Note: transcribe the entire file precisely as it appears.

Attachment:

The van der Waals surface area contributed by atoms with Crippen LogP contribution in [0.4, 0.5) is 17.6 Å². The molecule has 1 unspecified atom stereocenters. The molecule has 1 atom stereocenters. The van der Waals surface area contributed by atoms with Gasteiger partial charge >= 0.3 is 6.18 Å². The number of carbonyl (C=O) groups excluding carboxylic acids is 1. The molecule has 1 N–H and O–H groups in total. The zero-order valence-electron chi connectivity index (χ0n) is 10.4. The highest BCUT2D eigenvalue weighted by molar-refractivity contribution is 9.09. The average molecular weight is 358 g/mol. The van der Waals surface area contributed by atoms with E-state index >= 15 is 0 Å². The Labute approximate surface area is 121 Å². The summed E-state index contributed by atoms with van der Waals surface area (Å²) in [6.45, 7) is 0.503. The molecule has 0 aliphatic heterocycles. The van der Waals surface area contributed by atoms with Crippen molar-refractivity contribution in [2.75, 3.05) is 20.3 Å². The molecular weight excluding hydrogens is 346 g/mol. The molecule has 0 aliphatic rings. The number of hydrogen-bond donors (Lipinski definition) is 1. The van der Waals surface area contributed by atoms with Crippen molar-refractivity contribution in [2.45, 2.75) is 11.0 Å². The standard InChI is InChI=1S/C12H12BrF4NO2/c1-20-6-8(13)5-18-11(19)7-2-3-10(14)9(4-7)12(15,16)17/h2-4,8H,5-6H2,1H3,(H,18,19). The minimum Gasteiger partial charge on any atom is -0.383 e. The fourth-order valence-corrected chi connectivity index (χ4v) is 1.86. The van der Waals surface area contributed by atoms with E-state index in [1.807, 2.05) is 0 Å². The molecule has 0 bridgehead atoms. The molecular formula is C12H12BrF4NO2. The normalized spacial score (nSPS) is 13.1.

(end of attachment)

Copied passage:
The van der Waals surface area contributed by atoms with Crippen LogP contribution in [0.4, 0.5) is 17.6 Å². The molecule has 1 unspecified atom stereocenters. The molecule has 1 atom stereocenters. The van der Waals surface area contributed by atoms with Gasteiger partial charge >= 0.3 is 6.18 Å². The number of carbonyl (C=O) groups excluding carboxylic acids is 1. The molecule has 1 N–H and O–H groups in total. The zero-order valence-electron chi connectivity index (χ0n) is 10.4. The highest BCUT2D eigenvalue weighted by molar-refractivity contribution is 9.09. The average molecular weight is 358 g/mol. The van der Waals surface area contributed by atoms with E-state index >= 15 is 0 Å². The Labute approximate surface area is 121 Å². The summed E-state index contributed by atoms with van der Waals surface area (Å²) in [6.45, 7) is 0.503. The molecule has 0 aliphatic heterocycles. The van der Waals surface area contributed by atoms with Crippen molar-refractivity contribution in [2.75, 3.05) is 20.3 Å². The molecular weight excluding hydrogens is 346 g/mol. The molecule has 0 aliphatic rings. The number of hydrogen-bond donors (Lipinski definition) is 1. The van der Waals surface area contributed by atoms with Crippen molar-refractivity contribution in [2.45, 2.75) is 11.0 Å². The standard InChI is InChI=1S/C12H12BrF4NO2/c1-20-6-8(13)5-18-11(19)7-2-3-10(14)9(4-7)12(15,16)17/h2-4,8H,5-6H2,1H3,(H,18,19). The minimum Gasteiger partial charge on any atom is -0.383 e. The fourth-order valence-corrected chi connectivity index (χ4v) is 1.86. The van der Waals surface area contributed by atoms with E-state index in [1.807, 2.05) is 0 Å². The molecule has 0 bridgehead atoms. The molecular formula is C12H12BrF4NO2. The normalized spacial score (nSPS) is 13.1.